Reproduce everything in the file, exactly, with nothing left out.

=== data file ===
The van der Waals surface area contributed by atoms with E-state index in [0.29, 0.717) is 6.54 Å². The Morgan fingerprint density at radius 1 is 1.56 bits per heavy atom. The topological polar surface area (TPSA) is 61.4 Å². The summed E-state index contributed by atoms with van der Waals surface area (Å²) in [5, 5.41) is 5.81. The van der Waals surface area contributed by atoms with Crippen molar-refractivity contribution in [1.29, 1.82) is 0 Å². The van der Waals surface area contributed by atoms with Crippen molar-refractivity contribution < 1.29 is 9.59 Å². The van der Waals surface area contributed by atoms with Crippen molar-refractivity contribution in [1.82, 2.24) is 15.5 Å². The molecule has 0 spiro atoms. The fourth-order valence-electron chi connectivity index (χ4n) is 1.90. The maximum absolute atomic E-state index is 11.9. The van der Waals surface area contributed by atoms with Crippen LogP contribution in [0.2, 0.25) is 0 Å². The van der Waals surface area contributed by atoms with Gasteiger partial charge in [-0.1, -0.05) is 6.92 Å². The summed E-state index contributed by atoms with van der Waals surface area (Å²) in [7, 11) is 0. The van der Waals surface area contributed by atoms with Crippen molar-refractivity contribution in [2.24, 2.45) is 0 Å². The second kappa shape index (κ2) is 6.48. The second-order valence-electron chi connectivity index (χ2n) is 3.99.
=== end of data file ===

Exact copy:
The van der Waals surface area contributed by atoms with E-state index in [0.29, 0.717) is 6.54 Å². The Morgan fingerprint density at radius 1 is 1.56 bits per heavy atom. The topological polar surface area (TPSA) is 61.4 Å². The summed E-state index contributed by atoms with van der Waals surface area (Å²) in [5, 5.41) is 5.81. The van der Waals surface area contributed by atoms with Crippen molar-refractivity contribution in [1.29, 1.82) is 0 Å². The van der Waals surface area contributed by atoms with Crippen molar-refractivity contribution < 1.29 is 9.59 Å². The van der Waals surface area contributed by atoms with Crippen molar-refractivity contribution in [1.82, 2.24) is 15.5 Å². The molecule has 0 spiro atoms. The fourth-order valence-electron chi connectivity index (χ4n) is 1.90. The maximum absolute atomic E-state index is 11.9. The van der Waals surface area contributed by atoms with Crippen LogP contribution in [0.2, 0.25) is 0 Å². The van der Waals surface area contributed by atoms with Gasteiger partial charge in [-0.1, -0.05) is 6.92 Å². The summed E-state index contributed by atoms with van der Waals surface area (Å²) in [7, 11) is 0. The van der Waals surface area contributed by atoms with Crippen molar-refractivity contribution in [2.24, 2.45) is 0 Å². The second kappa shape index (κ2) is 6.48. The second-order valence-electron chi connectivity index (χ2n) is 3.99.